Cone-beam computed tomography (CBCT) has become increasingly popular in dentistry. It is usually associated with radiation doses that are lower than those seen with conventional computed tomography (CT) but greater than those seen with dental radiography. Because exposure to ionising radiation is associated with risks, the radiation protection principles of justification and optimisation should be applied. These are especially important in children and young people due to their greater risk of developing stochastic effects. Justification requires a balancing of the radiation risk with the potential benefits and the latter is dependent on diagnostic efficacy. There has been a proliferation of articles published on dental CBCT and there is a need to review this systematically so that diagnostic efficacy can be judged. In terms of optimisation, radiation dose reduction can be achieved in various ways, but the use of barrier materials to protect younger patients in CBCT has not been adequately tested. Reduction in exposure parameters in CBCT will lower doses but at the expense of a loss of image quality. While some efforts have been made to relate radiation exposure and image quality in CBCT, there is a need to develop low-dose CBCT protocols specifically for children and young people.The first aim of this thesis was to survey current uses of CBCT in children and young people in three United Kingdom dental hospitals. The second aim was to determine the efficacy of thyroid shielding in a child phantom testing several different designs, materials and thickness of thyroid shields. The third aim was to evaluate the evidence on diagnostic efficacy of dental CBCT for root fractures in permanent, non-endodontically treated, anterior teeth by conducting a systematic review. The fourth aim was to evaluate objective and subjective image quality in a laboratory study to determine a low-dose CBCT protocol which maintains adequate diagnostic image quality for a clinical indication in children. Finally, the aim was to evaluate this low-dose protocol in terms of image quality in real clinical situations.A high adherence to the European guidelines No 172 on radiation protection in dental CBCT was found amongst the surveyed hospitals. Thyroid shielding was found to be effective in dose reduction when performing a large field of view CBCT scan in a child phantom, but design influenced efficacy. The systematic review showed that research articles investigating CBCT diagnostic accuracy for vertical and horizontal root fractures had deficiencies in methodology, while only one study was identified addressing higher levels of diagnostic efficacy. A low-dose imaging protocol was identified in a laboratory study, which has been shown to be an effective tool in dose reduction providing an adequate diagnostic image quality and reducing radiation doses considerably for clinical indications in the anterior maxilla in children and young people.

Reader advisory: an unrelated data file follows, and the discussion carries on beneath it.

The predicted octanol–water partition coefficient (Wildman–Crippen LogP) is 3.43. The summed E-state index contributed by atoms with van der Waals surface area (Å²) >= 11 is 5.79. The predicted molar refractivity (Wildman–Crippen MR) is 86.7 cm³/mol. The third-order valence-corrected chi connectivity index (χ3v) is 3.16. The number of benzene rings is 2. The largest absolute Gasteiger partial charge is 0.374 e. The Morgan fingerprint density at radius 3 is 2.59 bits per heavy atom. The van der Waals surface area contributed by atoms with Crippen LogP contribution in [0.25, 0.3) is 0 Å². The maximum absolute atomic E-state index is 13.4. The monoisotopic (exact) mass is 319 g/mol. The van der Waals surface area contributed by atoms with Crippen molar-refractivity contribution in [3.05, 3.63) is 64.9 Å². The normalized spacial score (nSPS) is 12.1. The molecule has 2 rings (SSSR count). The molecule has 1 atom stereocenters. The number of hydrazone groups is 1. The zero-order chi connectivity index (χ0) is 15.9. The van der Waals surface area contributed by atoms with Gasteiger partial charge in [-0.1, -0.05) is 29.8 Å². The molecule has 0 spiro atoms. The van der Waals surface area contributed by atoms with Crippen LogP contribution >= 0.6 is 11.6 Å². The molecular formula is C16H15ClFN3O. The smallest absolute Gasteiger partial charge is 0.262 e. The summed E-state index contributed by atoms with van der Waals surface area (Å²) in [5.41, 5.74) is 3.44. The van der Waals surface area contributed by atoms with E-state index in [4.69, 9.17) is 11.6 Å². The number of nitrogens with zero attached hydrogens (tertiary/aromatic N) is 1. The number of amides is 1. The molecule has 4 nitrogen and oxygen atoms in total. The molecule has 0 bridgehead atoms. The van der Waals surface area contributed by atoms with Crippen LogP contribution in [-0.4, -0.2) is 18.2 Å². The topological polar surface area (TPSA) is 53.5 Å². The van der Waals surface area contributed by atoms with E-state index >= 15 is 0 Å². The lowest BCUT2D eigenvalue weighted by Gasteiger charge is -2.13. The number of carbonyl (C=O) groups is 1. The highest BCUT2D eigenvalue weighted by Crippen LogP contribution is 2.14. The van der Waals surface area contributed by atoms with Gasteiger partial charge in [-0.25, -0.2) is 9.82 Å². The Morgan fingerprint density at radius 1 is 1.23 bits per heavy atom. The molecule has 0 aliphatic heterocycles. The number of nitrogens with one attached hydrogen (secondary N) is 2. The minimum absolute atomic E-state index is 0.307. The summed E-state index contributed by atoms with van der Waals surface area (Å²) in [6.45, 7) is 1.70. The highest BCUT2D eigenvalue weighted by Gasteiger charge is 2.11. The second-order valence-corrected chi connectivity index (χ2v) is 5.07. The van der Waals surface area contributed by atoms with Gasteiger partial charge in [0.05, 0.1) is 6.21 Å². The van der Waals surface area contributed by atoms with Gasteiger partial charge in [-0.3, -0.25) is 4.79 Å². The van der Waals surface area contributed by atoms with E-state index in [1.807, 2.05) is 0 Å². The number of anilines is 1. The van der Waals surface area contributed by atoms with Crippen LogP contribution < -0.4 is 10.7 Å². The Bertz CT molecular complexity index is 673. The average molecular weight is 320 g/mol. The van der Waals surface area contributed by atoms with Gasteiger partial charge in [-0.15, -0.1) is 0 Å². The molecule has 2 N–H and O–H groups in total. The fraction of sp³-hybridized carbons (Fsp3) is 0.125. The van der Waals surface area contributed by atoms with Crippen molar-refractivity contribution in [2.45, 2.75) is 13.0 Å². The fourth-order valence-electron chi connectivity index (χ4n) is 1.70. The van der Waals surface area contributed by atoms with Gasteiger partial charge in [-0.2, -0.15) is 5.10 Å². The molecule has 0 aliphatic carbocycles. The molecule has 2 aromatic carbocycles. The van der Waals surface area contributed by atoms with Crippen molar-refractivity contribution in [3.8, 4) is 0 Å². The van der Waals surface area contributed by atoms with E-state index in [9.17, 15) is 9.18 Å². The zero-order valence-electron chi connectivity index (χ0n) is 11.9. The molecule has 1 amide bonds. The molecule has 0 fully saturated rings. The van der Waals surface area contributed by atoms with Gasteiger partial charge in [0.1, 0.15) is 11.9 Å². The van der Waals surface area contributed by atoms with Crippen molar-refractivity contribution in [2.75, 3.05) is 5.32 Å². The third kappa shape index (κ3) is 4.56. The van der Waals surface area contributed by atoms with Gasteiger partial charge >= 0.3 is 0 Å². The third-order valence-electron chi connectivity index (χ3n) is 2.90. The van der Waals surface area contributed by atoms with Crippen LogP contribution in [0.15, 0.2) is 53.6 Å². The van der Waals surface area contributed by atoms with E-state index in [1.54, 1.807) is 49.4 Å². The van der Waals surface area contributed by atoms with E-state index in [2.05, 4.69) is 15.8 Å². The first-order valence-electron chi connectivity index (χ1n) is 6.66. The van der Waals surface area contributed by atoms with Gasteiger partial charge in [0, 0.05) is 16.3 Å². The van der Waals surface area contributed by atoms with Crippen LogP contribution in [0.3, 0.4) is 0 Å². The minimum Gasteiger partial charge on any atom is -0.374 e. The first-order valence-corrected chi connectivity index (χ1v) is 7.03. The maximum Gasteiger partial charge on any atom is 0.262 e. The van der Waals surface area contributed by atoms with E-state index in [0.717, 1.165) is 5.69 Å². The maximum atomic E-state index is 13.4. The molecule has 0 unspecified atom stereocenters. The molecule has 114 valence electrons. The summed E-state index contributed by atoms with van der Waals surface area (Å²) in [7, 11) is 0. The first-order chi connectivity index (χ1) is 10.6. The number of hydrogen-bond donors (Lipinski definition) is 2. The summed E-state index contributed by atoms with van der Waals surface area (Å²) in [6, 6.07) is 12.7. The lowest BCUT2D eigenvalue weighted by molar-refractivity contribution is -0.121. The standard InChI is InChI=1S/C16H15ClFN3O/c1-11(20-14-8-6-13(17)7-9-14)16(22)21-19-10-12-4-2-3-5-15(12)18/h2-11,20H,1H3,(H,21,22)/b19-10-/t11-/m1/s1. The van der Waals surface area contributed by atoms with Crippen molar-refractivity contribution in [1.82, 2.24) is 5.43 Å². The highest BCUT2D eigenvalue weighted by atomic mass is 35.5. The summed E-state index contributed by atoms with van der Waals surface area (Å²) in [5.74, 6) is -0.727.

|Date of Award||31 Dec 2014|
- The University of Manchester
|Supervisor||Keith Horner (Supervisor) & Chrysoula Theodorakou (Supervisor)|
- root fractures
- diagnostic efficacy
- image quality
- Cone-beam computed tomography